What I Want You To Tell Me


Don’t tell me about the day you couldn’t get out of bed in the morning, but sprang out five minutes later by repeating a mantra in your head.

Don’t tell me about how you plan on walking in the footsteps of your parents.

Don’t tell me about how all you do is serve, how you never have time for yourself.

Don’t tell me of your suffering.

Don’t tell me about your fucking horoscope.

Tell me your truth.

Tell me how you love watching the milk swirl into your coffee, like a storm cloud bursting in the sky.

Tell me how your stomach feels when you stare your lover in the face.

Tell me how your voice shakes when you speak your heart into the world wide open. Tell me about the memories you can’t forget. Of how when you were five, ants crawled all over your body in the grass. Of the boy who opened the door on you, and laughed. Of the man who’s hands wandered where they were not given permission to go.

Tell me of the night you kissed a handsome stranger under a green streetlight in a far away city. The night you knew your life would change.

Tell me of the time you looked over the sea of teenage faces smirking at your brilliance.

Of how you dulled your voice from that day, choosing boredom over intellect.

Tell me of how it never worked, how you never felt like you fit in.

Tell me of the time you sat naked in the bath with your best friend, hardly 18, and wondered for a moment if you kissed her, if that would be love. Tell me how your light scares you more than your darkness.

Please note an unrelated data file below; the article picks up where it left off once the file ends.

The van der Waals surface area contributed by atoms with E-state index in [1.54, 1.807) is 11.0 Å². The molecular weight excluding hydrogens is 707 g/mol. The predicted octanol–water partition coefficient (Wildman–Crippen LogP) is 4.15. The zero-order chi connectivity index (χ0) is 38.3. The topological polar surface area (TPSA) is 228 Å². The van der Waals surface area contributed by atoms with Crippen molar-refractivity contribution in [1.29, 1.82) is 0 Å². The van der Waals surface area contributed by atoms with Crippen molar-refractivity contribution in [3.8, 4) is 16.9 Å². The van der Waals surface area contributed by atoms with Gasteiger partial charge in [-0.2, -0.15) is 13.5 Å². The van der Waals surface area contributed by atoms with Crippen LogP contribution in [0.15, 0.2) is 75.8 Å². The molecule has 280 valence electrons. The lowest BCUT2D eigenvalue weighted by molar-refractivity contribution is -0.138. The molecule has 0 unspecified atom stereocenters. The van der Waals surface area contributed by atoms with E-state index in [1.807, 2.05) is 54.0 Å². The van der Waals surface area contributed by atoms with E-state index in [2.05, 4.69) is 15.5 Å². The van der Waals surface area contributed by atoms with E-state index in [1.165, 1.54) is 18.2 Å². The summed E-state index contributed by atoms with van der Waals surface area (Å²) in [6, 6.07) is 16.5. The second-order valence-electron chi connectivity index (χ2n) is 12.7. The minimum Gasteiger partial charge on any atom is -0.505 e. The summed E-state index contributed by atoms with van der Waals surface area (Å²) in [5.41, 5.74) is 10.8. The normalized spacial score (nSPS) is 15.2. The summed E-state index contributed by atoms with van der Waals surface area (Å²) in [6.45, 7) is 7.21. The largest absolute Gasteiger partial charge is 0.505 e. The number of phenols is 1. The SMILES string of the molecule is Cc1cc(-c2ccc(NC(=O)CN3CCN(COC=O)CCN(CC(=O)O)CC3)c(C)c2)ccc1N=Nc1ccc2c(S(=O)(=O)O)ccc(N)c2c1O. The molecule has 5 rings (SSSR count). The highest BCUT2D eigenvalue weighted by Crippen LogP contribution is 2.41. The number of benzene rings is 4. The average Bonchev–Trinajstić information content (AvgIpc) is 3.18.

Tell me what it is you want from this life.

Tell me everything you are afraid of. Of the years it took to trust that you are taken care of.

Tell me how you crave the ocean. How lakes bore you, how your salvation is only found in salt.

Tell me of the time you laughed so hard you nearly crashed your car. And that somehow this made your belly quake for even longer.

Tell me how you don’t meditate every day. How you try your best, but that that best is met with the honest truth.

Tell me of how you feel when you stare at your naked body in the mirror.

Tell me of the day you surrendered to your imperfection, and decided to never wear makeup again.

Tell me of how you walk in this world. Who you are intimidated by. What gifts you bring. What you see in others as a reflection of you.

Tell me of how your mother’s joy was so contagious she could shake the very walls of each heart in the room.

Tell me of your first kiss. The nervous waiting. The laughter.

Tell me of how you healed your first heartbreak. Of how you stayed in bed for three weeks, refusing any food but ice cream.

Tell me of how the sun baked grass felt on your five year old feet as you ran through fields overlooking the Atlantic ocean.

Tell me of how your mother would mash raspberries with milk and call it dessert.

Tell me of how the pine smells when you go North, of the clarity you feel in the green trees, deep lake and dark earth.

Tell me of how your father broke your heart by not showing up.

Tell me of how you judge your family’s story, and make it yours.

Tell me of your greatest pain, and I will show you your greatest gift.

Tell me of what you are called to do. You, not her. Not him. You.

Tell me of your truth.

Everything else is background noise, which you have mistaken for the entire symphony.